Breach of Covenant: Evidence required to demonstrate a breach of covenant in forfeiture proceedings (Marchitelli v 15 Westgate Terrace Ltd – 2020)
Where a landlord wishes to forfeit a lease on grounds of breach of covenant, what evidence is sufficient in order to determine the nature and extent of the breach?
In Marchitelli v 15 Westgate Terrace Ltd , a long lease was held by the appellant tenant of a flat in London. The lease contained a covenant on the part of the tenant “Not to do or permit or suffer in or upon the Demised Premises…any illegal or immoral act or any act or thing which may be or may become a nuisance or annoyance or cause damage to the Lessors or the tenants of the Lessor or the occupiers of any part of the Building.”
The Landlord had brought an application to the First-tier Tribunal (FTT) under s168(4) of the Commonhold and Leasehold Reform Act 2002 seeking a declaration that the lessee was in breach of this covenant; alleging that the tenant had in fact sublet the property to a relative, who was in turn using the premises as a brothel.
It was agreed that the tenant herself had not been involved in the actions which amounted to a breach, but the Landlord averred that she had nevertheless failed to prevent it from continuing.
The appellant submitted that she had trusted her agent with the management of the property, particularly following her diagnosis with a serious illness. Upon being made aware of the breach, she alleged to have instructed the agent to terminate the subletting arrangement and recover possession of the premises.
The First-tier Tribunal Decision
The FTT held that there was significant circumstantial evidence that the breach complained of, had occurred, despite a lack of direct evidence of the misuse of the property and made a determination to that effect.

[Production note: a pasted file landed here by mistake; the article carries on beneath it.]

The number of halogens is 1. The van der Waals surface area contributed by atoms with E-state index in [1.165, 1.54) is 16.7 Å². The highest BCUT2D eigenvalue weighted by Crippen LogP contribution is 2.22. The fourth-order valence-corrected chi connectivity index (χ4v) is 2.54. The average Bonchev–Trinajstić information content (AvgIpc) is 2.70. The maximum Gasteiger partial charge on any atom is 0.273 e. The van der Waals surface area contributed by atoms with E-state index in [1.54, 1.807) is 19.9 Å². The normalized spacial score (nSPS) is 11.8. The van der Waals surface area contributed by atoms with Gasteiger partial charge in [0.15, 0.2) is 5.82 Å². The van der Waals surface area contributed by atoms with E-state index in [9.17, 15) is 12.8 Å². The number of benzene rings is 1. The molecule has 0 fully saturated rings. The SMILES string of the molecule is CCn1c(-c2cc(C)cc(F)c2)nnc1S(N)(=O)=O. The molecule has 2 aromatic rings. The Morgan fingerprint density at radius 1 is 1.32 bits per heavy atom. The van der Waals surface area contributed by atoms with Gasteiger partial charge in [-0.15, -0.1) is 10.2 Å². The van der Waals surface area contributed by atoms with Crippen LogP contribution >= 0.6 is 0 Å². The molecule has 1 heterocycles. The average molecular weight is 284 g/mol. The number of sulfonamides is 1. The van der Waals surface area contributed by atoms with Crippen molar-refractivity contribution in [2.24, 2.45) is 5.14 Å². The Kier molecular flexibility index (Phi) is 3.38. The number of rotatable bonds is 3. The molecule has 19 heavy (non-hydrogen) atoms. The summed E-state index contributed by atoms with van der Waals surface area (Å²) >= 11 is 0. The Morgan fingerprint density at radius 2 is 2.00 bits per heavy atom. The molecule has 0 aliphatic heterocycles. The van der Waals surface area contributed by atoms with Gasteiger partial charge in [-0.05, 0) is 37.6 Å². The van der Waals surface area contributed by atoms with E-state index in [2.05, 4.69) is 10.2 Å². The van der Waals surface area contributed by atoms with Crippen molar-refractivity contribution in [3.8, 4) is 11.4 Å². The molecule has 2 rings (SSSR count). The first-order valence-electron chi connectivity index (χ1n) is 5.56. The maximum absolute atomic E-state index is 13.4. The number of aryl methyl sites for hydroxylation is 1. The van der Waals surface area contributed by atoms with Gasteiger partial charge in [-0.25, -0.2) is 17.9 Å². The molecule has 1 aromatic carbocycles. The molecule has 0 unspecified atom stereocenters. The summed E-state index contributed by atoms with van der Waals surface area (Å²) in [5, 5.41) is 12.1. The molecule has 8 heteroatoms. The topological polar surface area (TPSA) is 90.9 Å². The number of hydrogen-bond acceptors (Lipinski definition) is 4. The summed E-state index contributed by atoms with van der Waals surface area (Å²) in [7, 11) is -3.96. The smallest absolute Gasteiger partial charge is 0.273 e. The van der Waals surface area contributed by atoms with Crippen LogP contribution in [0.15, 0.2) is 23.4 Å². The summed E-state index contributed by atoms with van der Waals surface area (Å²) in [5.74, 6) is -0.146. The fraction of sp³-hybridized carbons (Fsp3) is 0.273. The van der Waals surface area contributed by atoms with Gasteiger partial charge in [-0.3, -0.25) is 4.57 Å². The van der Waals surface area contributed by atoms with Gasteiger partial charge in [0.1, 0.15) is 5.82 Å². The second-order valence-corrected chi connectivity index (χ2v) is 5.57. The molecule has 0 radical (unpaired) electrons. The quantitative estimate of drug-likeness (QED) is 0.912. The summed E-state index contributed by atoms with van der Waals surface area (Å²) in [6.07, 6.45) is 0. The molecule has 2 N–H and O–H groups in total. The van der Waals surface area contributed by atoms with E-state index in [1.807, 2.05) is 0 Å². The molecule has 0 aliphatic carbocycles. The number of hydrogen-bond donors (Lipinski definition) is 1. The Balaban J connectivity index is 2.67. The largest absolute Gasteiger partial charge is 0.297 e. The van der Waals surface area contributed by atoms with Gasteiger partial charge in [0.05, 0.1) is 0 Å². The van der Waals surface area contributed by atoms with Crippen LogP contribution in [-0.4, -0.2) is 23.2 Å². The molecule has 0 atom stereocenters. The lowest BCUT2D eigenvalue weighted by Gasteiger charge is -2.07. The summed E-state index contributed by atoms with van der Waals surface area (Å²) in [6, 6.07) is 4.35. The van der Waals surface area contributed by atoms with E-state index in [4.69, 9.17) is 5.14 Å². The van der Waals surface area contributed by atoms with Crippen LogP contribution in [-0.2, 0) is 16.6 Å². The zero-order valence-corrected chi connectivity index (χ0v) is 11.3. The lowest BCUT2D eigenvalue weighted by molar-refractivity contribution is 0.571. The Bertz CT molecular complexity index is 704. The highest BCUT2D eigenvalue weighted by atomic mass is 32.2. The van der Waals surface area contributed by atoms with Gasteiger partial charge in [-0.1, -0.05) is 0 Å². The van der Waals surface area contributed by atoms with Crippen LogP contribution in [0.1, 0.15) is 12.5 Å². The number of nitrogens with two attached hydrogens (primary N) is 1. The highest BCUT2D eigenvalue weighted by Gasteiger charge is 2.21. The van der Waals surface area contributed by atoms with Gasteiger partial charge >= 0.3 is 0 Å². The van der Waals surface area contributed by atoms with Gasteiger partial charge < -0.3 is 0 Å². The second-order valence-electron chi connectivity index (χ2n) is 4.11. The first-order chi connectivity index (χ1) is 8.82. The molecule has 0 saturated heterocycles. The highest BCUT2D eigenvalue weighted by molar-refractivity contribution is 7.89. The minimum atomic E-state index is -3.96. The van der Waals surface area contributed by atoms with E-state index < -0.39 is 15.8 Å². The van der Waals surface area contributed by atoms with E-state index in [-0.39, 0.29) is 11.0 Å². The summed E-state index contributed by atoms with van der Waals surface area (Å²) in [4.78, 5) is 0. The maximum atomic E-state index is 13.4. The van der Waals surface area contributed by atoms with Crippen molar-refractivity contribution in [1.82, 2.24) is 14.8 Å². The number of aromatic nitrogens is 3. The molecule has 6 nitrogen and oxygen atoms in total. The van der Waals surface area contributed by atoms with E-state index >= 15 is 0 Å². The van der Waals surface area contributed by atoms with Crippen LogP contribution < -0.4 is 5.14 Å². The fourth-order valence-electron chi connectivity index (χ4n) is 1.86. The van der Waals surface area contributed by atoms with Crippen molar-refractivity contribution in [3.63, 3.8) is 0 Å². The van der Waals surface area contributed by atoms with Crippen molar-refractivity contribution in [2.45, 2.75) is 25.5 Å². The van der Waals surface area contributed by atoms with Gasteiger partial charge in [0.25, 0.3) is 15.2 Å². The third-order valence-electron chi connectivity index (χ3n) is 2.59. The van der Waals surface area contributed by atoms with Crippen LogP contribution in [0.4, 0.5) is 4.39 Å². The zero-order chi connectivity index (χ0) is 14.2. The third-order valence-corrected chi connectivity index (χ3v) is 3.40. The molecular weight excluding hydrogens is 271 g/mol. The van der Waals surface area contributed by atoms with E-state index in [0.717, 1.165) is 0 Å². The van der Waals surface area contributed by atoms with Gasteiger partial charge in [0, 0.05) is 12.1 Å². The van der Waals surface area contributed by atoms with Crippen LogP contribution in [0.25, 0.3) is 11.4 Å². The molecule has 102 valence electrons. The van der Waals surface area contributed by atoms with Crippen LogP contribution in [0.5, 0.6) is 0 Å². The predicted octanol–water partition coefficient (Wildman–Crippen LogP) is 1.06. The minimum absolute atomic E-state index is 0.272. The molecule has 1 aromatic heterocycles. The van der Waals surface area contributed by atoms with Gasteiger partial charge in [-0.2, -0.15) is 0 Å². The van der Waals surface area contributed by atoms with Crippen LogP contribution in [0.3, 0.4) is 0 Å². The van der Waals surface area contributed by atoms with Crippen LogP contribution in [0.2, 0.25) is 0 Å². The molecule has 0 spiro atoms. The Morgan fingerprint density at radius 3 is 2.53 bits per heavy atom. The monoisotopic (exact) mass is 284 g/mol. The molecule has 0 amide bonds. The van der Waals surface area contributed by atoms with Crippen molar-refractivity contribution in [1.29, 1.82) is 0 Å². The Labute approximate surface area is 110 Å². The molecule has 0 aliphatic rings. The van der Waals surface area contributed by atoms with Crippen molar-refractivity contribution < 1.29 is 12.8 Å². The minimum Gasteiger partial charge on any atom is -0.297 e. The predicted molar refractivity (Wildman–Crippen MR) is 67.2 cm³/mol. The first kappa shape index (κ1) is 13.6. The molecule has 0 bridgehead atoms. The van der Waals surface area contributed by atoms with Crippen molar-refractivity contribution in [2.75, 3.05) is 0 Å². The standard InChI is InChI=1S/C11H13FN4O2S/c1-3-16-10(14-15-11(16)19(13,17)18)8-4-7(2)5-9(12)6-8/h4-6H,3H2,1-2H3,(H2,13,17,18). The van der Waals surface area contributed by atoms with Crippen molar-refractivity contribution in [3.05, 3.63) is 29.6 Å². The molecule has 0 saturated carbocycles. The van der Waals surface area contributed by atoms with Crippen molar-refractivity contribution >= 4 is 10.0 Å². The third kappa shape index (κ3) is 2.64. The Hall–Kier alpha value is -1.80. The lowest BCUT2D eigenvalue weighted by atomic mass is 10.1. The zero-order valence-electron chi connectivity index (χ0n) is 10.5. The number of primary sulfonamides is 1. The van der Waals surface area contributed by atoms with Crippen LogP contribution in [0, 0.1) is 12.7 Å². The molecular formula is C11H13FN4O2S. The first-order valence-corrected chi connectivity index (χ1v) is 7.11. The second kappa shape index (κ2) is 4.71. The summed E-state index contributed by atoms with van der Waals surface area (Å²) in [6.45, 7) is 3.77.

The tenant appealed the FTT decision on two grounds; namely, that the landlord had failed to discharge the evidential burden in proving the breach and that the evidence presented was insufficient to establish that the tenant had permitted or allowed the breach to continue and as such, she could not be held to have breached the covenant.
The Appeal Decision
The Upper Tribunal (UT) found in favour of the landlord on the first ground of appeal, agreeing with the FTT that although the evidence was predominately circumstantial, sufficient evidence had been presented to infer that the property was being used for a purpose that breached the aforementioned lease covenant.
In considering the second ground, the UT gave regard to Berton v Alliance Economic Investment Co  and reaffirmed that that the actions of an agent could still result in a tenant’s breach of covenant, and that the appropriate question for the FTT to consider was ‘whether a reasonable person would have taken steps to prevent the prohibited use which the tenant failed to take’.
Ultimately, the UT found that no finding of fact had been reached in respect of the appellant’s actions, or indeed lack of action, and that the FTT had not given sufficient explanation as to why it had decided that the appellant and her agent had not taken sufficient steps. The second ground of appeal was allowed in favour of the appellant. This matter was remitted back to the FTT, to be heard by another panel, who were to reconsider whether the appellant had breached the user covenant.
Advice and action
Although fact-specific, the case highlights that when considering a breach of covenant where it is not the tenant directly committing the breach, it may not be sufficient to merely establish that a breach has occurred. Rather, there is a need to establish that the tenant has permitted or suffered to permit the breach, either through its own actions or its lack of action.
It also reaffirms that a tenant can be held liable for the actions of its agent.
In addition, it highlights the importance of ensuring that a determination is specific and make an express finding of breach so as to enable a Landlord to serve a valid Section 146 Notice. Failure to do so could result in significant difficulties in the event that the Landlord later wishes to enforce the Section 146 Notice via forfeiture proceedings. The County Court, in assessing the forfeiture claim, must be able to rely on the certainty of a decision from the FTT to conclude the seriousness of the breach, the culpability of the appellant and the appropriate response to an application for relief from forfeiture.
The Upper Tribunal found in favour of the landlord in that there had been a breach of covenant, but could not find sufficient evidence to demonstrate that the leaseholder herself had permitted the breach to continue.